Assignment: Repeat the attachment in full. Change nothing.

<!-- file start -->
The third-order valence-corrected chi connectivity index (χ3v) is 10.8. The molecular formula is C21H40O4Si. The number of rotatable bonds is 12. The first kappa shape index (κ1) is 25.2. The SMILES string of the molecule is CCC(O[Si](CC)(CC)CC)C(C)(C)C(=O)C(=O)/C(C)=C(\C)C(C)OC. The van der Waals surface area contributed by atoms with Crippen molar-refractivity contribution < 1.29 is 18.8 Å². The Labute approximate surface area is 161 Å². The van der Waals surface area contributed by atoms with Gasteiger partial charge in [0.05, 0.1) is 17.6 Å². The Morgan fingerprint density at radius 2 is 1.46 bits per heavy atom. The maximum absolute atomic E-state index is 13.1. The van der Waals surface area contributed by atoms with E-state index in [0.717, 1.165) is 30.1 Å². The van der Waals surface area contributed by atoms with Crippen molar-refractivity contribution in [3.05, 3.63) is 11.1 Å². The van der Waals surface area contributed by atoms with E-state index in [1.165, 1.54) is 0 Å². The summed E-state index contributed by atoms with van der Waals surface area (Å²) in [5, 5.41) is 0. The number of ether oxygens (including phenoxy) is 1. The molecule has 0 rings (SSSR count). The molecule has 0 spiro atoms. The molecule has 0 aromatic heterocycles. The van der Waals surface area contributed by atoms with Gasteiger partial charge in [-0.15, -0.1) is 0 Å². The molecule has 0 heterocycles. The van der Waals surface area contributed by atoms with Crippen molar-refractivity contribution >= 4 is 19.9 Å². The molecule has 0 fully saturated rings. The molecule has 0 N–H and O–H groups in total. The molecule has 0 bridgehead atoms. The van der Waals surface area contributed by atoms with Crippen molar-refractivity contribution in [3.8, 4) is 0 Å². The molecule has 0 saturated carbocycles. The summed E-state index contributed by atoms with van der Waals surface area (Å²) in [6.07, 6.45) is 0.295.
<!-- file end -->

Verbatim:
The third-order valence-corrected chi connectivity index (χ3v) is 10.8. The molecular formula is C21H40O4Si. The number of rotatable bonds is 12. The first kappa shape index (κ1) is 25.2. The SMILES string of the molecule is CCC(O[Si](CC)(CC)CC)C(C)(C)C(=O)C(=O)/C(C)=C(\C)C(C)OC. The van der Waals surface area contributed by atoms with Crippen molar-refractivity contribution < 1.29 is 18.8 Å². The Labute approximate surface area is 161 Å². The van der Waals surface area contributed by atoms with Gasteiger partial charge in [0.05, 0.1) is 17.6 Å². The Morgan fingerprint density at radius 2 is 1.46 bits per heavy atom. The maximum absolute atomic E-state index is 13.1. The van der Waals surface area contributed by atoms with E-state index in [0.717, 1.165) is 30.1 Å². The van der Waals surface area contributed by atoms with Crippen molar-refractivity contribution in [3.05, 3.63) is 11.1 Å². The van der Waals surface area contributed by atoms with E-state index in [1.165, 1.54) is 0 Å². The summed E-state index contributed by atoms with van der Waals surface area (Å²) in [5, 5.41) is 0. The number of ether oxygens (including phenoxy) is 1. The molecule has 0 rings (SSSR count). The molecule has 0 spiro atoms. The molecule has 0 aromatic heterocycles. The van der Waals surface area contributed by atoms with Gasteiger partial charge in [-0.15, -0.1) is 0 Å². The molecule has 0 heterocycles. The van der Waals surface area contributed by atoms with Crippen molar-refractivity contribution >= 4 is 19.9 Å². The molecule has 0 fully saturated rings. The molecule has 0 N–H and O–H groups in total. The molecule has 0 bridgehead atoms. The van der Waals surface area contributed by atoms with Crippen molar-refractivity contribution in [3.8, 4) is 0 Å². The molecule has 0 saturated carbocycles. The summed E-state index contributed by atoms with van der Waals surface area (Å²) in [6.07, 6.45) is 0.295.